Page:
2021 Theses Doctoral
Characterizing Stairmill Ascent with Pelvic Applied Forces
Stair climbing is a common activity encountered in daily living. Stair ascent is a demanding task that requires a large range of motion of the joints, strong muscle strength, good cardiovascular fitness, and fine balance control. Given this, the activity can be difficult for different populations that lack muscle strength and coordination. To train and assist people in this activity, several robotic platforms have been proposed, but these limit the natural motion of the individual. For example, these devices fix the placement of the feet and reduce the natural swing of the lower limbs. This makes it difficult to manipulate the center of mass, which is crucial to stair ascent. In this dissertation, we present a novel parallel cable-driven platform in which the end effector is the user’s pelvis; the stairmill tethered pelvic assist device. This architecture allows the user to retain their natural movement and relation between the feet and the center of mass, all while applying three dimensional forces on the pelvis during continuous stair ascent on a revolving stairmill. In this work, we show the design, fabrication, and validation of this robotic system.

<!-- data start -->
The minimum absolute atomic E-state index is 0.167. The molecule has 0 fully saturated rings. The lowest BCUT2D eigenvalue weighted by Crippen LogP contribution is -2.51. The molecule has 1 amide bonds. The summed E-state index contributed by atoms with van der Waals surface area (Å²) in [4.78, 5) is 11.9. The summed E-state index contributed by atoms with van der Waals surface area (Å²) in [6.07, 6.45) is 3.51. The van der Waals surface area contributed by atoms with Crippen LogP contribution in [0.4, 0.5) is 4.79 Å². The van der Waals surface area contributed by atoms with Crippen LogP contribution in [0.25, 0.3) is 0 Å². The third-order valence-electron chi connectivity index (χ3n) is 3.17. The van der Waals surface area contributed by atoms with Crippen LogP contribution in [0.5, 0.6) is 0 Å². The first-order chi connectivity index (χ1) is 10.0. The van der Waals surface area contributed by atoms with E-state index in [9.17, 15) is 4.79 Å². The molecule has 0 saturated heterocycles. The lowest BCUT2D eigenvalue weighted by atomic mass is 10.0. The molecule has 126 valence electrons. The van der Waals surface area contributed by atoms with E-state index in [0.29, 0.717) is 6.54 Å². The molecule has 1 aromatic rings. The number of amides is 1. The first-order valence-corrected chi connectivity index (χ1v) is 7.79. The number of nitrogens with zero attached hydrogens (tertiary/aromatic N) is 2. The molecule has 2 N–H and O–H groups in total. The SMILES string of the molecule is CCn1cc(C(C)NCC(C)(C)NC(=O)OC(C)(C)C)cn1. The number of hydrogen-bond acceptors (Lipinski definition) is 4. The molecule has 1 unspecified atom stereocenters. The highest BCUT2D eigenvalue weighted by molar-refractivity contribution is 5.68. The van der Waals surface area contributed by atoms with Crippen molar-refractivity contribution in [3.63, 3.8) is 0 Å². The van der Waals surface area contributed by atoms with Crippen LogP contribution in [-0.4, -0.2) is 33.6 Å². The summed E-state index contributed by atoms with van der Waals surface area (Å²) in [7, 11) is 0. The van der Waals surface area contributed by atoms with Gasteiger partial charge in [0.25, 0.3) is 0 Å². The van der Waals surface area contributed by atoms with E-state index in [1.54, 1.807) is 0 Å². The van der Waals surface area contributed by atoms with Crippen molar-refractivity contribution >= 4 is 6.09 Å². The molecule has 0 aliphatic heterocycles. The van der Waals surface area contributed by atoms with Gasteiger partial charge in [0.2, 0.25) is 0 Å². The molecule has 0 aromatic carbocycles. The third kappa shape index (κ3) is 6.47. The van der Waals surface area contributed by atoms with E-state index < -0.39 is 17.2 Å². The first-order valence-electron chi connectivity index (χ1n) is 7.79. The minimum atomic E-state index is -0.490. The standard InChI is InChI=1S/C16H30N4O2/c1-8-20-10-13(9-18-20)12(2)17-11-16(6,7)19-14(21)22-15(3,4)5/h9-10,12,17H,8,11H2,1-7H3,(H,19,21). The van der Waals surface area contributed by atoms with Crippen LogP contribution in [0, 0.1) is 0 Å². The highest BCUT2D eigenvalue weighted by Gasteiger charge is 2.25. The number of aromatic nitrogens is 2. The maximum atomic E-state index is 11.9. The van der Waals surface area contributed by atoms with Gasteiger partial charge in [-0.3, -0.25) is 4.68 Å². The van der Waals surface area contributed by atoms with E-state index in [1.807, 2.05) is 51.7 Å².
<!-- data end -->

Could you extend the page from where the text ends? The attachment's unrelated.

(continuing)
Various force strategies were explored during stairmill ascent using this robotic platform. A characterization experiment was conducted to investigate gait performance and muscle coordination. Two simple interventions were tested to show the potential for long-term training program.
This work sheds light on the different strategies of stair climbing and how we can use cable driven platforms to train and assist individuals during this challenging task. The knowledge gained by this work allows for the expansion of designing training paradigms for stair climbing with natural motion. These can assist individuals in improving their quality of life.
This item is currently under embargo. It will be available starting 2022-09-04.
More About This Work
- Academic Units
- Mechanical Engineering
- Thesis Advisors
- Agrawal, Sunil K.
- Ph.D., Columbia University
- Published Here
- September 15, 2021